Today is World Health Day, and to mark the occasion, the World Health Organization has released its first ever global report on diabetes. The results are frightening.
The world has seen a nearly four-fold increase in diabetes cases over the last quarter-century, driven by excessive weight, obesity, aging and population growth, the World Health Organization said on Wednesday. 422 million people were affected in 2014.
WHO said 8.5% of the world population had diabetes two years ago, up from 4.7%, or 108 million, in 1980.
“We need to rethink our daily lives -- to eat healthily, be physically active and avoid excessive weight gain,” WHO director-general Dr Margaret Chan said on Wednesday. The Geneva-based agency blamed growing consumption of food and beverages high in sugar for the increase in diabetes.
Diabetes is a chronic condition in which the body either does not make enough insulin to break down the sugar in foods or uses insulin inefficiently. It can cause early death or serious complications like blindness, stroke, kidney disease, amputation and heart disease.
Here’s how you can get tested:
1 Oral glucose tolerance test
This test is done after having 75gm of glucose in 200ml of water two hours after fasting. Results below 140 mg/dl are considered healthy, 140-199 mg/dl pre-diabetic and more than 200 mg/dl - diabetic.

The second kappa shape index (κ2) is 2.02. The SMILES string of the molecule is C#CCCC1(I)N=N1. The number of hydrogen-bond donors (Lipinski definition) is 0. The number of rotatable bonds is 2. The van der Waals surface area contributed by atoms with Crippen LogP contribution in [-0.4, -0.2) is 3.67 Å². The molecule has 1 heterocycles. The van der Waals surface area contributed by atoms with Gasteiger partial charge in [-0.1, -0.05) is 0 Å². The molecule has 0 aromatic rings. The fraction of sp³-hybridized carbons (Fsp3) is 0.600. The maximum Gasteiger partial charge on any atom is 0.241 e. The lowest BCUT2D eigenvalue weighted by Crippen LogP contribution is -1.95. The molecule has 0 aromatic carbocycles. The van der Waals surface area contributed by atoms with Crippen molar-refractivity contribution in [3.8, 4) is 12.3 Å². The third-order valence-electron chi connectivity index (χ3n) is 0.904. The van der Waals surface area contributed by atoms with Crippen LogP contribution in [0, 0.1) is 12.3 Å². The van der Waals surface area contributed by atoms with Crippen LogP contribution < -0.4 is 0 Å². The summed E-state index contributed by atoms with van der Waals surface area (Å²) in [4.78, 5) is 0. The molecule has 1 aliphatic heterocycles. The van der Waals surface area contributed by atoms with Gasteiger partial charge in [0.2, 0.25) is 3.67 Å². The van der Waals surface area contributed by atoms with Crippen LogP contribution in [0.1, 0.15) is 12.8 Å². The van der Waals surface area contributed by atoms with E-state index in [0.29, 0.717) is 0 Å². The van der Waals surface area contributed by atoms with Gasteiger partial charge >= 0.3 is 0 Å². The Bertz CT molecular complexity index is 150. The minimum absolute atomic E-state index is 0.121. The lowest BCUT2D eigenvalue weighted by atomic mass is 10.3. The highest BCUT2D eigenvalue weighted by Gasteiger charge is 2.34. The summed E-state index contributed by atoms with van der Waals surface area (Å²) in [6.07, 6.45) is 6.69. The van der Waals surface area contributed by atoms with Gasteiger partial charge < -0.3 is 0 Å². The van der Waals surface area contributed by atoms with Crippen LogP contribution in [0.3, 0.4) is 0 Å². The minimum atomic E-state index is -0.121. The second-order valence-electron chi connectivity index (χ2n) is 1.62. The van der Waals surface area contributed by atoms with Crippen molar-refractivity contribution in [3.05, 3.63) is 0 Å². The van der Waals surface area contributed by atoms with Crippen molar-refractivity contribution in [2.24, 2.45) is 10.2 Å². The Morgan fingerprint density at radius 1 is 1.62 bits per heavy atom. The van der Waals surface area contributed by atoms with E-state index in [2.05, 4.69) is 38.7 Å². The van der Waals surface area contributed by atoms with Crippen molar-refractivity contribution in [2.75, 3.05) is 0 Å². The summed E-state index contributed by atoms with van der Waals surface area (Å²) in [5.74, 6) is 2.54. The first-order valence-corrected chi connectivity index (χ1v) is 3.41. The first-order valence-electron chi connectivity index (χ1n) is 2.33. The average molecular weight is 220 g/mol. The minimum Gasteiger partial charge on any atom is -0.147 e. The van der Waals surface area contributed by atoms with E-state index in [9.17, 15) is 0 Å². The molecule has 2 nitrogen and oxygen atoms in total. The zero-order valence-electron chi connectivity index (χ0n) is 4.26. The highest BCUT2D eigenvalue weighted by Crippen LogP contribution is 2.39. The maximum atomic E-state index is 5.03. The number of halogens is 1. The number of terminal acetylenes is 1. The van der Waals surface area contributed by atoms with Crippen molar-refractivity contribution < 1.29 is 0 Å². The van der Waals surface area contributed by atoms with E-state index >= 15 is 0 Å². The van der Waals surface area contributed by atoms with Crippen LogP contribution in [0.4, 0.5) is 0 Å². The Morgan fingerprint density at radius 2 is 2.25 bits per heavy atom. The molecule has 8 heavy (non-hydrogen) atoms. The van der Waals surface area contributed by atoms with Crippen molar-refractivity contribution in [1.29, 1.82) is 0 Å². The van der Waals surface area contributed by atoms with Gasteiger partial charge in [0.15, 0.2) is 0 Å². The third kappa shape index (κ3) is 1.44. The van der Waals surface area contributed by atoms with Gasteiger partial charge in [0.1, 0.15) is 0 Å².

2 Glycerated haemoglobin test
It measures the patient’s average blood sugar over the past three months. 6-7% is categorised as healthy but for people over 65 years with complications such as heart disease, the reading should be 7.5%.
Lowering the risk of diabetes:
1 Stay active and walk 10,000 steps every day.
2 Avoid eating processed food.
3 Cut back on sugar simple carbs such as refined flour.
4 Maintain a healthy weight
5 Lose belly fat
6 Get six to seven hours of sleep daily.
7 Get blood sugar levels tested at the age of 30 if your immediate family (mother, father, brother or sister) have diabetes.
What are the complications:
Uncontrolled blood sugar levels can cause eye damage, stroke, cerebral circulation damage, gum disease, heart, kidney disease, peripheral nerve damage, blood circulation problems in the legs, foot ulcers and amputations.